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CVS will bring its health-focused stores to Boston, Dallas-Fort Worth, North Carolina and Ohio, among other markets, early next year, the company announced Thursday.
Called HealthHUBs, the stores boast more health services and products like blood testing and sleep apnea machines. CVS unveiled the concept in Houston earlier this year and announced last month it would add 1,500 HealthHUBs by the end of 2021.
In the first half of 2020, CVS will open HealthHUBs in Boston, Dallas-Forth Worth, Florida, Maryland, North Carolina, Ohio, and Virginia. It will also open a handful of stores in Hartford, home of CVS's newly acquired Aetna's headquarters, New York City and Washington, D.C.
CVS Pharmacy President Kevin Hourican said the company has "the highest confidence" in the new store design.
"We can address the chronic disease patients of Aetna, lower medical costs and serve customers better than they're currently being served," he said in an interview.
HealthHUBs embody CVS's vision for the $70 billion acquisition of health insurer Aetna it completed last fall. CVS hopes that in combining drugstores, pharmacy benefits and health insurance, it can better tailor its stores to treat chronic diseases and other costly conditions, improve the stores' performance and lower health-care costs.
In the existing HealthHUBs, Hourican said CVS has seen increases in foot traffic, MinuteClinic visits, prescriptions dispensed and sales of products in the front of the stores since remodeling the stores. People are starting to visit the clinics for chronic disease management, particularly diabetes, instead of the typical cough or flu visit, he said.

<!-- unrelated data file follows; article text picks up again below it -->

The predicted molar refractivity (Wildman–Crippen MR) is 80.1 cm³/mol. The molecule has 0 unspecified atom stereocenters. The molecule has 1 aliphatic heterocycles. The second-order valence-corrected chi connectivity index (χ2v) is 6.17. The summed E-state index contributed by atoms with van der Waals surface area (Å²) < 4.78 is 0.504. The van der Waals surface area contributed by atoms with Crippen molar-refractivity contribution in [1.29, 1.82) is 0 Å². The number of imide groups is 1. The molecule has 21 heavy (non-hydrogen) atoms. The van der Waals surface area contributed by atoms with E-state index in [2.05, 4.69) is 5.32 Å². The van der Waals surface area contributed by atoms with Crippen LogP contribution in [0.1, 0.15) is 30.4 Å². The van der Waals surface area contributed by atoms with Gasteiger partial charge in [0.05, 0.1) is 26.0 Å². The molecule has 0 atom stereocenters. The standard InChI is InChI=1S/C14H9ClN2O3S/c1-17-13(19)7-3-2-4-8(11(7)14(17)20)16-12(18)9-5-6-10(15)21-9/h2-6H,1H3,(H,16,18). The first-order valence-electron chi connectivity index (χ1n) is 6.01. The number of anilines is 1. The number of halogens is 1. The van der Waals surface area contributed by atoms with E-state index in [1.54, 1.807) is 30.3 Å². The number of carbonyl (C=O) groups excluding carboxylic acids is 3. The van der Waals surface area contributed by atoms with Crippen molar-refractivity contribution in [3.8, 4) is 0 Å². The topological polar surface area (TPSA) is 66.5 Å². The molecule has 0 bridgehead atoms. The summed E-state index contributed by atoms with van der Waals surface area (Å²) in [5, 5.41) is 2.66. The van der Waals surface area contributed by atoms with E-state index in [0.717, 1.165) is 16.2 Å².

For next year's expansion, CVS chose the new markets where Aetna had identified a higher likelihood of chronic disease among its health insurance members, Hourican said. CVS picked the stores, which he calls "no-brainer stores," because they're in places where Aetna members live and where CVS already has clinics.
CVS plans to work with other health insurers to map out future expansions, Hourican said. He said CVS isn't ready to disclose any plans publicly yet but said there's been "tremendous interest from health plans who want to partner with us."
HealthHUBs might look a bit different based on their locations, he said.
For example, a store in a community with a large Medicaid population might offer more health services than products since those communities tend to lack primary care services. A store in an area with a large population of new mothers might use the HealthHUBs' new wellness rooms to host classes before and after birth. Or a store in a place with many senior citizens might host bingo and mental games to tackle social isolation or memory acuity.
"We have a plan for a prototype store with a common HealthHUB experience," Hourican said. "As we go into other stores, we'll tweak them to meet the needs of the local community."